This is a difficult post for me to write, and part of the reason I haven’t posted much lately. Â However, it is something that we would like to share with you now.
This summer, my mom was diagnosed with breast cancer. Â She and I would like to share her story with you, as it is so very important to us.
My mom works for a hospital system that recently began to offer the best thing ever: employees can go see a certain set of nurse practitioners for free. Â This encourages employees to go get things checked out beforeÂ they
Now, Mom gets her mammogramsÂ religiously. Â If there was something there, she would know since she had just had one, right?
Mom listened and went for a biopsy. Â Sure enough, there was a small but invasive cancer growing in her left breast. Â The doctors gave her a couple of options and she and Dad researched and prayed. Â They decided to go with a double mastectomy with no reconstruction. Â Mom didn’t want to wonder and worry every year at a follow-up mammogram if it was hiding cancer like this one had. Â She made the choice that would continue to keep her the healthiest (and we all know that mental and emotional wellness is highly connected to how we feel physically). Â Reconstruction is a long, hard process, and she’s not interested in putting anything else in her body.
Even though Mom was diagnosed with breast cancer, it was a miracle for us. Â The cancer was small and had not begun to spread into the lymph nodes. Â She does not have to deal with chemotherapy, for which we are all extremely grateful. Â Because of her body makeup, she does not even have to take hormone suppressants.
In the last month, two of my mother’s friends have also been diagnosed with breast cancer. Â Each one is choosing a different route of surgery that will make her feel the most comfortable with her body.
In doing the genetic testing, my mom had to gather information on all of her family members that had had not only breast cancer, but other types of cancer.
It is a long list, including ones who have died of breast cancer.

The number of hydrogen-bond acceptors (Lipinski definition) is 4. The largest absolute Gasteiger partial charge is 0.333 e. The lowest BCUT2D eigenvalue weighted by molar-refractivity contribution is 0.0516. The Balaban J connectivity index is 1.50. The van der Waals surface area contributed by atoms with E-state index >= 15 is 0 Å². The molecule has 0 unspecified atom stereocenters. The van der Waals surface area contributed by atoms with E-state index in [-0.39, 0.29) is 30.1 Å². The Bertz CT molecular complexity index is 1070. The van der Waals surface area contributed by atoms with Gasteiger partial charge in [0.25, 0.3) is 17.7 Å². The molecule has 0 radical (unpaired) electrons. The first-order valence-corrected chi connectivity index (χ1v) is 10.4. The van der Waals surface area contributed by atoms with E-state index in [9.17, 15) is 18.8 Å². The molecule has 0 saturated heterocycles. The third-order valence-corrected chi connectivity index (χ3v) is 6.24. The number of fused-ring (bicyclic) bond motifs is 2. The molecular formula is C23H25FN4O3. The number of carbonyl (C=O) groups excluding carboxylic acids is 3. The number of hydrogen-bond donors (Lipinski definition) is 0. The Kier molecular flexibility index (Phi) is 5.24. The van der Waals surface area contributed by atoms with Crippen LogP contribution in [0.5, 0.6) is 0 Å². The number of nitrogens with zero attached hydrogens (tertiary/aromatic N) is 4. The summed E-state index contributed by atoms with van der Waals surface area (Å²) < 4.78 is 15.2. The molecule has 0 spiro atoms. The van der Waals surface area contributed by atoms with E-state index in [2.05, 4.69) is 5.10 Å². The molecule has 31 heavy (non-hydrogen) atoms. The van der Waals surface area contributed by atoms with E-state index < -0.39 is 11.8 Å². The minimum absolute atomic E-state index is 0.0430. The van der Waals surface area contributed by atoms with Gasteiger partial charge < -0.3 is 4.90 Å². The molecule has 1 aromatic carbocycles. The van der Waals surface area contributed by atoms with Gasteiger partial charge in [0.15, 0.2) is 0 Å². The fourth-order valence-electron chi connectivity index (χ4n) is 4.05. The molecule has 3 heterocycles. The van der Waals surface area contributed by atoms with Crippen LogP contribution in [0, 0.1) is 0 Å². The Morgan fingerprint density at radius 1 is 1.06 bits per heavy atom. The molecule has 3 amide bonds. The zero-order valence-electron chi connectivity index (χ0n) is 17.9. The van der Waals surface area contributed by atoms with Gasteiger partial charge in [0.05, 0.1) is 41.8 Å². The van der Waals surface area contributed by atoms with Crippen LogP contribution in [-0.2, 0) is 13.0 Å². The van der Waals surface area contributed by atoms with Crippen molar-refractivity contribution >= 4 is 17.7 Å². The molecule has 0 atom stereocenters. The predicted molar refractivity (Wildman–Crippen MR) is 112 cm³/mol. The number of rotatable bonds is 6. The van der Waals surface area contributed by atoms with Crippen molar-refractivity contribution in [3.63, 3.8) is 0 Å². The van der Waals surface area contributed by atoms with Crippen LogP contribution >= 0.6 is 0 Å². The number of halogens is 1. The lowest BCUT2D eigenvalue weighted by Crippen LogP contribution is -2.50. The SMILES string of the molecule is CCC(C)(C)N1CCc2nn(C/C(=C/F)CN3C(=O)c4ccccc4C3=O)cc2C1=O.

So what does this mean now? Â Mom believes it is her crusade to talk to people about knowing their bodies and knowing their family histories, getting checked, and taking care of themselves. Â She believes she was spared the worst of it so that she would have the strength to keep going and talk to others. Â Look what happens when it is detected early! Â Three weeks after her double mastectomy, Mom and I attended a fitness convention. Â She couldn’t work as hard as I could and had to remind herself to sit out of some classes and just observe, but she was free. Â It took a few weeks from her, but now she is free.
Know your body. Â Listen to it.
Last year, a dear friend of our family went into the hospital, rapidly, rapidly went downhill, and died a few days later. Â She had cancer raging throughout the majority of her body. Â She had her reasons for not going to the doctor, like many of us do. Â How many thousand times have I refused to go to the doctor because of all the ones I saw on my 10+ year journey to diagnosis and gluten freedom that never helped me?
But now I know my history. Â I have a great-aunt that died of breast cancer, my mom had a cousin that was diagnosed last year, I had a great-uncleÂ that died of breast cancer, and a cousin that was diagnosed at the age of 34. Â 34!?! Â I’m nipping on those heels.
For more than five years, my mom and my younger brother have volunteered for the Susan G. Komen 3-Day. Â This year, she will be there as a survivor and the cause means more to us than ever before. Â We need earlier detection, and we need people to be aware of themselves.
This means so much more than breast cancer. Â Other types of cancers and hereditary disorders/diseases are things we need to know about. Â But we also need to pay attention to what our bodies are saying to us. Â As Celiacs, many of us had long, difficult journeys to diagnosis. Â But we KNEW something was wrong even when doctors told us “it is all in your head; eat more fiber” or whatever stupid line we were given.
Know your body. Â Listen to it.
In Yoga, I teach that we must control our breathing and focus on what our bodies are saying to us. Â How many of us take the time to do that each day, or even once a month?
Being proactive, Mom will have a full body PET scan tomorrow in order to check for any other cancers that might be hiding in her body.
Know your body. Â Listen to it. Â It may be trying to tell you something extremely important.
If you would like to help support the efforts of the Susan G. Komen 3-Day, you are welcome to help my brother raise money in the fight against breast cancer.
If you are in Dallas, my brother is helping host a free event to raise money. Â There will be casino tables, raffles, and fun galore. Â You can check it out on facebook.
One response to “Know Your Body, Know Your History”
So, so glad this appears to have been found early. I worked for a number of years in an OB/Gyn office. I saw a number of breast cancers, in all ages of women. It does not follow a pattern, appears whenever it feels like it. We have to remember that mammography is a sreening tool, not a diagnostic tool. There are cancers that do not show up on mammography. Your mom followed the directions of the practioner- something was found, let’s check it out. To phrase the words of a radiology report on a woman who had the findings your mom had- .”There is no radiographic evidence of cancer, however the clinical findings of the practioner cannot be ignored.” My very best to your mom. She is very brave. And you have her smile!